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ACCT 386 - Week 5 - Homework 5

ACCT 386 - Week 5 - Homework 5
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ACCT 386 - Week 5 - Homework 5

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Question 1

Precision Manufacturing Inc. (PMI) makes two types of industrial component parts—the EX300 and the TX500. An absorption costing income statement for the most recent period is shown below:

Precision Manufacturing Inc.
Income Statement

  Sales

$

1,655,800  

  Cost of goods sold

 

1,220,966  

 



  Gross margin

 

434,834  

  Selling and administrative expenses

 

550,000  

 



  Net operating loss

$

(115,166) 

 






     PMI produced and sold 60,200 units of EX300 at a price of $19 per unit and 12,800 units of TX500 at a price of $40 per unit. The company’s traditional cost system allocates manufacturing overhead to products using a plantwide overhead rate and direct labor dollars as the allocation base.
Additional information relating to the company’s two product lines is shown below:

 

 EX300

TX500

Total

  Direct materials

$

400,800  

$

162,400  

$

563,200  

  Direct labor

$

120,200  

$

42,900  

 

163,100  

  Manufacturing overhead

 

 

 

 

 

494,666  

 

 

 

 

 



  Cost of goods sold

 

 

 

 

$

1,220,966  

 

 

 

 

 






     The company has created an activity-based costing system to evaluate the profitability of its products. PMI’s ABC implementation team concluded that $51,000 and $102,000 of the company’s advertising expenses could be directly traced to EX300 and TX500, respectively. The remainder of the selling and administrative expenses was organization-sustaining in nature. The ABC team also distributed the company’s manufacturing overhead to four activities as shown below:

 

Manufacturing

Activity

  Activity Cost Pool (and Activity Measure)

Overhead

EX300

TX500

Total

  Machining (machine-hours)

 $

213,226     

91,000  

62,400  

153,400  

  Setups (setup hours)

 

120,540     

74  

220  

294  

  Product-sustaining (number of products)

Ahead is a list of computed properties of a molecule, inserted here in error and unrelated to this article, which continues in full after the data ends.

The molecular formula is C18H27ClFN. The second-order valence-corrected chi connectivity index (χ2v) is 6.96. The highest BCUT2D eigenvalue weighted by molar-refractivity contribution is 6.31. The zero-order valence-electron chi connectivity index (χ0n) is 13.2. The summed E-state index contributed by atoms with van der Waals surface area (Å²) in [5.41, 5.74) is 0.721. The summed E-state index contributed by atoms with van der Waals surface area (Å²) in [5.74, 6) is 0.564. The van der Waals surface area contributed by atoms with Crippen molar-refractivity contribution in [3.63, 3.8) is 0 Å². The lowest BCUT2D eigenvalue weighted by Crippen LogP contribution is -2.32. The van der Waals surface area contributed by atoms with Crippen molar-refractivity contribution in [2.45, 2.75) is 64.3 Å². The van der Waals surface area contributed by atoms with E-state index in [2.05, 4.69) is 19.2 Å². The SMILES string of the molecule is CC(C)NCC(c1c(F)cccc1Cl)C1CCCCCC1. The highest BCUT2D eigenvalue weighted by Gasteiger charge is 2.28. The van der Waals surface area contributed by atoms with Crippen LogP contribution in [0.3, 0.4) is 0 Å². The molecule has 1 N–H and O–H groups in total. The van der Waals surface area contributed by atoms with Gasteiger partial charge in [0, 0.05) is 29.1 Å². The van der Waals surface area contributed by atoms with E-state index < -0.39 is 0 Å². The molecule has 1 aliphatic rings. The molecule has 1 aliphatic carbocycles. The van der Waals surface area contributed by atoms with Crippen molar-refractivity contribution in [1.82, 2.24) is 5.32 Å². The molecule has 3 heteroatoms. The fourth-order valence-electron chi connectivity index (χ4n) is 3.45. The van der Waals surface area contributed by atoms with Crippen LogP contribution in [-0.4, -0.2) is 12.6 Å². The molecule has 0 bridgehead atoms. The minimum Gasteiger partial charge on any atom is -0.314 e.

100,600     

1  

1  

2  

  Other (organization-sustaining costs)

 

60,300     

NA  

NA  

NA  

 



 

 

 

  Total manufacturing overhead cost

$

494,666     

 

 

 

 





 

 

 


 

 

Question 2

Denny Asbestos Removal Company removes potentially toxic asbestos insulation and related products from buildings. The company’s estimator has been involved in a long-simmering dispute with the on-site work supervisors. The on-site supervisors claim that the estimator does not adequately distinguish between routine work such as removal of asbestos insulation around heating pipes in older homes and nonroutine work such as removing asbestos-contaminated ceiling plaster in industrial buildings. The on-site supervisors believe that nonroutine work is far more expensive than routine work and should bear higher customer charges. The estimator sums up his position in this way: “My job is to measure the area to be cleared of asbestos. As directed by top management, I simply multiply the square footage by $6,000 per thousand square feet to determine the bid price. Since our average cost is only $3,000 per thousand square feet, that leaves enough cushion to take care of the additional costs of nonroutine work that shows up. Besides, it is difficult to know what is routine or nonroutine until you actually start tearing things apart.”

     To shed light on this controversy, the company initiated an activity-based costing study of all of its costs. Data from the activity-based costing system follow:

 Activity Cost Pool               

Activity Measure     

Total Activity           

  Removing asbestos

Thousands of square feet

460

 thousand square  feet